A mobile plant operator at the Maules Creek coal mine in New South Wales has been diagnosed with a lung disease after working in the mining and non-mining sectors for more than 35 years.
The operator spent half of his career working in civil works projects, with the remainder of his time spent in the open cut coal mining sector.
Towards the end of his career in civil works, he operated mobile plant equipped with enclosed cabins and air conditioning systems.
These air conditioning units had often become clogged and stopped working, according to the New South Wales Resources Regulator.
The worker was also involved in mine construction and the extraction of coal from 1997 to 2013, during which time a strong message about dust protection was ignored in practice.
“He never wore a dust mask in this period and was never asked to wear one,” the regulator stated.
“At (some work locations), he operated equipment with poorly maintained seals and ineffective or non-operational air conditioning units.”
Prior to the diagnosis, the worker suffered from a rapid heart rate caused by breathing difficulties, after which he was diagnosed with contracted pulmonary fibrosis (due to scarring of the lung) and emphysema (shortness of breath).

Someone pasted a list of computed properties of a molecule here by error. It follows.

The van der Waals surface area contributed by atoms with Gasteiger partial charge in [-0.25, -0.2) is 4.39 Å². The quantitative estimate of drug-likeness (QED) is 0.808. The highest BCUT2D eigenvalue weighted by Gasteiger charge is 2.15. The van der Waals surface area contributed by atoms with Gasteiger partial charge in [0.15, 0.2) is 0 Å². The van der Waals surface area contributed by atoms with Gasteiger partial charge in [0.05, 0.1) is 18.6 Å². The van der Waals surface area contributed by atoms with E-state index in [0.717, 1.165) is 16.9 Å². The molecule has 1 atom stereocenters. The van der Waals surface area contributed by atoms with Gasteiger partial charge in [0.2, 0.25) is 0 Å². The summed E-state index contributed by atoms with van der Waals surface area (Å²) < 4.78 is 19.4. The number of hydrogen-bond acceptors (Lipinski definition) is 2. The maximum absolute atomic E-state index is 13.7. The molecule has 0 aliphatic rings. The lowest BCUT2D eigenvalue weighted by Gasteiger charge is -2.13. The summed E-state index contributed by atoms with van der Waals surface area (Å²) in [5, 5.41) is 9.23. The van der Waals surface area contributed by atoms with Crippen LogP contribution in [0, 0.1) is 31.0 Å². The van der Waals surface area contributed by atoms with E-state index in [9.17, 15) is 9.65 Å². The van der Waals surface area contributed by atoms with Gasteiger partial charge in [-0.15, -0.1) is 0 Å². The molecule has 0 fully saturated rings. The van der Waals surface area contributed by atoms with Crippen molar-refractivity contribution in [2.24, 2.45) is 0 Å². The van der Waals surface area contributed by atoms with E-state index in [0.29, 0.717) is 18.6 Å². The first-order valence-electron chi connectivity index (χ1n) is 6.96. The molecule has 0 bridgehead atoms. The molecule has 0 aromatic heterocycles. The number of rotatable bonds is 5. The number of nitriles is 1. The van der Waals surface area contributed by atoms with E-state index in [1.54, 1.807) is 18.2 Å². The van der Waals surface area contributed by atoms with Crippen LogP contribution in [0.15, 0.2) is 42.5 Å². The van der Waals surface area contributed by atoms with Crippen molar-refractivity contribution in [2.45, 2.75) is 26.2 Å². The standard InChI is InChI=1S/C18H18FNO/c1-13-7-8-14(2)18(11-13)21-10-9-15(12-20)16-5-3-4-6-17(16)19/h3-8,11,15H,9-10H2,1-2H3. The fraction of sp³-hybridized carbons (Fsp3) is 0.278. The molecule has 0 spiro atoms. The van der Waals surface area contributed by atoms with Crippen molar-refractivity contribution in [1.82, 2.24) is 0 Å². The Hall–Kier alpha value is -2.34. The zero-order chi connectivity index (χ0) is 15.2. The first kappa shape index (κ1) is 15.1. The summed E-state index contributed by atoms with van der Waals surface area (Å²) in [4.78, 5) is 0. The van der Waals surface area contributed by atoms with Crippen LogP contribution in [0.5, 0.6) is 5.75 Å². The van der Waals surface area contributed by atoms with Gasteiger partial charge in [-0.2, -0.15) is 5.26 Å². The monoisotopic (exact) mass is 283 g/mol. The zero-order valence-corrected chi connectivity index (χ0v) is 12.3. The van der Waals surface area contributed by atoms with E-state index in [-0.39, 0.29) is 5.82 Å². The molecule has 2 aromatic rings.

A physician reported last year that his emphysema was predominantly caused by cigarette smoking, but it was likely that his “dust exposure at work made a contribution” to its development.
The physician couldn’t determine the cause of his pulmonary fibrosis.
“(It) is believed to be coal and silica dust exposure,” the resources regulator stated.
“This is due to ‘his history of significant dust exposure, CT appearances and absence of any other likely cause.’”
The worker is presently unfit for work and required to undergo long-term treatment.
The regulator advised mine operators to review and verify the adequacy of their hazard management plan for airborne contaminants, including the hierarchy of controls, mine ventilation and supply of personal protective equipment (PPE).
“Workers must utilise the lower order control of wearing respiratory protective equipment (RPE) to complement higher order controls in the workplace,” the regulator stated.
“Existing and former mine workers are encouraged to attend periodic health screening and to contact their medical practitioner if they have any concerns about their respiratory health.”